Apple has ramped up production of its new 7-nanometer processor for its upcoming crop of iPhones.
The new processor will be smaller, faster and more efficient than the 10nm processor in Apple"s current iPhone line, Bloomberg reported Tuesday, citing people familiar with matter.
Taiwan Semiconductor Manufacturing Company, one of Apple"s partners, has begun mass production of the chip, which is expected to be called the "A12," according to the report.
TSMC earlier this year announced that it had begun producing 7nm chips, but it didn"t reveal at that time for whom it was producing the silicon, Bloomberg noted.
It is very likely that Apple has began mass producing 7nm chips, said Charles King, principal analyst at Pund-IT.
"The move to 7nm silicon was one of the reasons Apple shifted an increasing amount of business to TSMC and away from Samsung," he told TechNewsWorld.
"Assuming that chip yields can support Apple"s manufacturing needs, I expect we"ll see iPhones with the new chips later this year," King added.
If Apple should put the chips in the iPhones it"s expected to release this fall, it would be one of the first phone makers to use them in a consumer device.
The move could give Apple a leg up on competitors Samsung and Qualcomm, who aren"t ready to mass produce the chips yet.
Samsung Electronics plans to start mass producing 7nm chips next year, it announced Tuesday.
It"s believed that Qualcomm, the world"s largest producer of chips for mobile phones, is close to finalizing its designs incorporating the technology.
That means Apple could bring 7nm technology to consumers months before its rivals can do it.
"It"s hard to judge right now, because Qualcomm hasn"t announced anything yet, but I"d expect Apple"s lead to be less than six months," Kevin Krewell, principal analyst at Tirias Research, told TechNewsWorld.
"Everyone is going to have these chips eventually," remarked Bob O"Donnell, chief analyst at Technalysis Research.
"Apple may have a slight timing advantage, but it will be very slight," he told TechNewsWorld.Better Battery Life and Performance
Where 7nm technology will have the most impact will be at the high-end of the mobile market, Pund-IT"s King noted.
"Few other vendors are likely to be much interested," he said.
Being early to market with the technology has another benefit for Apple: It can crow about the technical superiority of its iPhones.
"That"s important to a sizable number of the company"s customers," King maintained.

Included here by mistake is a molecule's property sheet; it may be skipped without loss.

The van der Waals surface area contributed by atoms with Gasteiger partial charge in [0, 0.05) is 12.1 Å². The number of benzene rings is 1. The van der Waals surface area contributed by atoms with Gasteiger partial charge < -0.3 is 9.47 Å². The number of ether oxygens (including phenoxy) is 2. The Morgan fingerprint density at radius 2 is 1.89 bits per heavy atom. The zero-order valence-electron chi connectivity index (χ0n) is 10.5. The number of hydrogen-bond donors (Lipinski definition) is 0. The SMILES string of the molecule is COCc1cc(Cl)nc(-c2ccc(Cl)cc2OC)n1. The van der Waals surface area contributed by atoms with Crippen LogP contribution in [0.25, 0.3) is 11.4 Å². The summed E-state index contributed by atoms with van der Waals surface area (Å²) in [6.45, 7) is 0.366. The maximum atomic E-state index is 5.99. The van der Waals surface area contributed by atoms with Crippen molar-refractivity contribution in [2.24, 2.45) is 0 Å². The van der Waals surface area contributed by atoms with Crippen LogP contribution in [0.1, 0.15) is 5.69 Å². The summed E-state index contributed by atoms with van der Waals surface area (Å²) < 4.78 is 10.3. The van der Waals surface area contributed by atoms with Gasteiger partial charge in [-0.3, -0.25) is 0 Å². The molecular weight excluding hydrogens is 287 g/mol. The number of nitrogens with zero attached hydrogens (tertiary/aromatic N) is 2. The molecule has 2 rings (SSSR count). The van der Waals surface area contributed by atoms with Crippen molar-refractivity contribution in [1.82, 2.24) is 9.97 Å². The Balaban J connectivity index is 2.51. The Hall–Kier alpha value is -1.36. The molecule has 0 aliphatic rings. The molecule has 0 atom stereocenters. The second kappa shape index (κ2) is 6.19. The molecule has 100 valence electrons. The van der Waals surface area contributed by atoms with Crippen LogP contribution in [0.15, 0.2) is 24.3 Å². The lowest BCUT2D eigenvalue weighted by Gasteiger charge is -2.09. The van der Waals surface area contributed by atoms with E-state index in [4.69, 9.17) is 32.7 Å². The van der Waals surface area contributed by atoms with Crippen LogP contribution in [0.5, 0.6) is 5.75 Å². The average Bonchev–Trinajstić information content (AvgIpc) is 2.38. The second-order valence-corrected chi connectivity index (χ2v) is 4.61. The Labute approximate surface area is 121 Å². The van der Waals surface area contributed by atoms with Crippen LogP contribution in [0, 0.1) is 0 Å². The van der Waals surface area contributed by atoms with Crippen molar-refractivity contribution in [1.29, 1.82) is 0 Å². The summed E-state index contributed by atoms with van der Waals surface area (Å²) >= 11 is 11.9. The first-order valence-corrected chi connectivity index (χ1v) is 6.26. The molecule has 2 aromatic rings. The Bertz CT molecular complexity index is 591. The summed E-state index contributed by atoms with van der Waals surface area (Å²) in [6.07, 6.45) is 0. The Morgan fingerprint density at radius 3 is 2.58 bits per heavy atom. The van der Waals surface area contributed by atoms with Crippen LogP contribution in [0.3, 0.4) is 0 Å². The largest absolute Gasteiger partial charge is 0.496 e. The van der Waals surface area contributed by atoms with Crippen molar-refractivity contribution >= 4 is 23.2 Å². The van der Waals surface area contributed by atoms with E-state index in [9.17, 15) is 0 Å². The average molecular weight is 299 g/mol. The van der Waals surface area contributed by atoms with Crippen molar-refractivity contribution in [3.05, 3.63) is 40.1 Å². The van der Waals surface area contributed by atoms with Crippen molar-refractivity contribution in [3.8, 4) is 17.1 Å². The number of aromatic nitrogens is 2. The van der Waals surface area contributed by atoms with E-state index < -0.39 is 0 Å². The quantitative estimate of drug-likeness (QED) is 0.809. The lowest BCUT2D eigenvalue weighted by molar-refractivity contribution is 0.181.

Consumers ought to see phones with longer battery life and better performance with the new chips. The chips also are smaller, so would be possible to make the phones smaller, although it"s likely the additional space will be used for more hardware.
"The benefits consumers will see aren"t likely to be earthshaking, but the new handsets should be incrementally better than previous-gen iPhones," King said.
Apple reportedly plans to launch at least three new phones in the fall: a larger version of the iPhone X; an update of the current iPhone X; and a smaller iPhone with some of the X"s features but with a conventional LCD display.Shrinking Atoms
Shrinking a processor"s size has been the industry"s answer to improving performance, but that"s becoming more and more difficult to do.
"The problem we"re facing now is that the size reductions we"re getting are very modest," Technalysis" O"Donnell noted.
"We used to make big jumps in physical size," he continued. "Now the jumps are much, much smaller. You"re down to changes that are a few atoms wide."
While Apple takes pride in the advances it makes in processor technology, consumers don"t stand in line to buy a phone because it has the latest processor technology.
"I don"t see the new chips driving significant numbers of new users and customers to Apple," said Pund-IT"s King.
"Phones are about a lot more than just chips," O"Donnell said. "Chips are important -- but just a piece of the overall puzzle."
John P. Mello Jr. has been an ECT News Network reporter
since 2003. His areas of focus include cybersecurity, IT issues, privacy, e-commerce, social media, artificial intelligence, big data and consumer electronics. He has written and edited for numerous publications, including the Boston Business Journal, the
Boston Phoenix, Megapixel.Net and Government
Security News. Email John.